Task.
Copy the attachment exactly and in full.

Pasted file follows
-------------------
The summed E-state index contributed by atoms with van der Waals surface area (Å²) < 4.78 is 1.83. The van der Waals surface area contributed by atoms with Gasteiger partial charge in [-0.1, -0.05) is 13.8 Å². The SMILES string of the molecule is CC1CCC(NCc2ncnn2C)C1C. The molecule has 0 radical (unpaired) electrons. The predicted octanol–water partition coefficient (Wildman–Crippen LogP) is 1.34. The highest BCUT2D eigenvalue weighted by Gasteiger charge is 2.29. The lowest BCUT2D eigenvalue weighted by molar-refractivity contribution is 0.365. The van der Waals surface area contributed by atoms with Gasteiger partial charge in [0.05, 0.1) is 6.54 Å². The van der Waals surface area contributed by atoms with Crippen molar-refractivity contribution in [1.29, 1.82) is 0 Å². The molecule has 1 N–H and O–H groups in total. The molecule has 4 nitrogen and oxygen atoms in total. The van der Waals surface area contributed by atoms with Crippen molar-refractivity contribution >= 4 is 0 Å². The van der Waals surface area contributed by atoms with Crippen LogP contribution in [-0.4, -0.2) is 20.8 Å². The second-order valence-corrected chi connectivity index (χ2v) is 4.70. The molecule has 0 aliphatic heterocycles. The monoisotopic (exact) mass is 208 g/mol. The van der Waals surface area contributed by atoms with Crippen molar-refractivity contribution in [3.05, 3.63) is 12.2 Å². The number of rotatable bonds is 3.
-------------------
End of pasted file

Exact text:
The summed E-state index contributed by atoms with van der Waals surface area (Å²) < 4.78 is 1.83. The van der Waals surface area contributed by atoms with Gasteiger partial charge in [-0.1, -0.05) is 13.8 Å². The SMILES string of the molecule is CC1CCC(NCc2ncnn2C)C1C. The molecule has 0 radical (unpaired) electrons. The predicted octanol–water partition coefficient (Wildman–Crippen LogP) is 1.34. The highest BCUT2D eigenvalue weighted by Gasteiger charge is 2.29. The lowest BCUT2D eigenvalue weighted by molar-refractivity contribution is 0.365. The van der Waals surface area contributed by atoms with Gasteiger partial charge in [0.05, 0.1) is 6.54 Å². The van der Waals surface area contributed by atoms with Crippen molar-refractivity contribution in [1.29, 1.82) is 0 Å². The molecule has 1 N–H and O–H groups in total. The molecule has 4 nitrogen and oxygen atoms in total. The van der Waals surface area contributed by atoms with Crippen molar-refractivity contribution >= 4 is 0 Å². The van der Waals surface area contributed by atoms with Crippen LogP contribution in [-0.4, -0.2) is 20.8 Å². The second-order valence-corrected chi connectivity index (χ2v) is 4.70. The molecule has 0 aliphatic heterocycles. The monoisotopic (exact) mass is 208 g/mol. The van der Waals surface area contributed by atoms with Crippen molar-refractivity contribution in [3.05, 3.63) is 12.2 Å². The number of rotatable bonds is 3.